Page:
Stow places the Bread Street Compter on the west side of the street, and if he is correct in this, it cannot at that date have been identical with the "Brokenselde," as no part of the west side of Bread Street lies in the parish of St. Mary Magdalene.
The name is curious, and may be compared with Brokenwharf. It suggests that the seld was at one time in a ruinous and dilapidated condition, perhaps from the same cause as led to the neglected state of the wharf (q.v.). The form of the word makes it unlikely that the name commemorated a former owner, in which case we should have expected to find the form "Brokes."
See under Selds.
In Coleman Street, Lothbury (Dodsley, 1761).
South out of Leadenhall Street. In Aldgate Ward (S. 140-Elmes, 1831). Behind No. 53 (Lockie, 1810).
The Bricklayers were incorporated 1568 (Elmes, 1831).
The Hall was used also by the Silkthrowers in 1720 (Strype, ed. 1720, I. ii. 54).
It was disused by the Bricklayers in the 18th century and employed as a synagogue for Dutch Jews (Lockie, 1810).
Later it was leased to the City of London College and called Sussex Hall.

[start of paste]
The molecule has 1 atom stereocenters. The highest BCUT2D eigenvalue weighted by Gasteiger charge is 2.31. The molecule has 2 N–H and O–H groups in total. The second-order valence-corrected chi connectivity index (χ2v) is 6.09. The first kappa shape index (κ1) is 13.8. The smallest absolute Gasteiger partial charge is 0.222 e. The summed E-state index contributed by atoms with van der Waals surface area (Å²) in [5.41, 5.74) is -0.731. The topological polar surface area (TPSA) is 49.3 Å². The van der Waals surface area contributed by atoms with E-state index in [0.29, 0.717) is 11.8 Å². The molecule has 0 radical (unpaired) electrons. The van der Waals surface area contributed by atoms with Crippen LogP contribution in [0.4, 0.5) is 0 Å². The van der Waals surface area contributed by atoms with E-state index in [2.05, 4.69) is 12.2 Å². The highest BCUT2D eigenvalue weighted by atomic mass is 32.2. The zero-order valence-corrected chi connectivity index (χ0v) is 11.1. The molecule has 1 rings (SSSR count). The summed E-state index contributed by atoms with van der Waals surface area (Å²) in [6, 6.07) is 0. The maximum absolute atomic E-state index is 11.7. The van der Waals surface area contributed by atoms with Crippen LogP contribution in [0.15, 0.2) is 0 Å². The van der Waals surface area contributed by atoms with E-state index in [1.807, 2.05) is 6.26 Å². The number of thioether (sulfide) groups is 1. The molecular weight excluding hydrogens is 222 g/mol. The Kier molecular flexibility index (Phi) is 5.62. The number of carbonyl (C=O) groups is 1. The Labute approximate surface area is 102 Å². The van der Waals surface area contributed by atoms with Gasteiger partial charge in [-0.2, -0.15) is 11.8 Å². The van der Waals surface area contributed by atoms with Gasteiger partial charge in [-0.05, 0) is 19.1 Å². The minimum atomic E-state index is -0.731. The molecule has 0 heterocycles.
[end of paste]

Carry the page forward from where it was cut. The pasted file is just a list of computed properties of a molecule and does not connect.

It is now used as offices and called Sussex House (q.v.).
East out of Coleman Street near the middle, in Coleman Street Ward (Boyle, 1799).
Other forms of name : "Bricklingtons Court," (Leake, 1666). "Bricklington Court" (Hatton, 1708). "Brickenton Court" (Strype, ed. 1720, I. iii. 64). "Brickinton Court" (Rocque, 1746).
The earliest form, viz. that given in Leake's map, 1666, seems to suggest that it may have been named after the owner of the property.
The site seems to be occupied by Coleman Street Buildings (q.v.).
On the south side of Fleet Street at No. 88, in Farringdon Ward Without (P.O. Directory).
Earliest mention : In decree of 1222 fixing bounds of the City and Westminster. "S. Brigid,"; 18 H. III. (Lib. Albus I. 96).
Other names and forms : "S. Bride," 1280 (Ct. H.W. I. 47). "S. Brigid de Fletestrate," 1295-6 (ib. 127). "S. Brigid without Lutgate," 1310 (Cal. L. Bk. D. p. 229). "St. Brigid near to Flete Bridge," 1316 (Cal. L. Bk. E. p. 60). "St. Brigid the Virgin of Fletestrete," 1324 (Ct. H.W. I. 308).
Enlarged with nave and aisles west in 1480 (S. 398).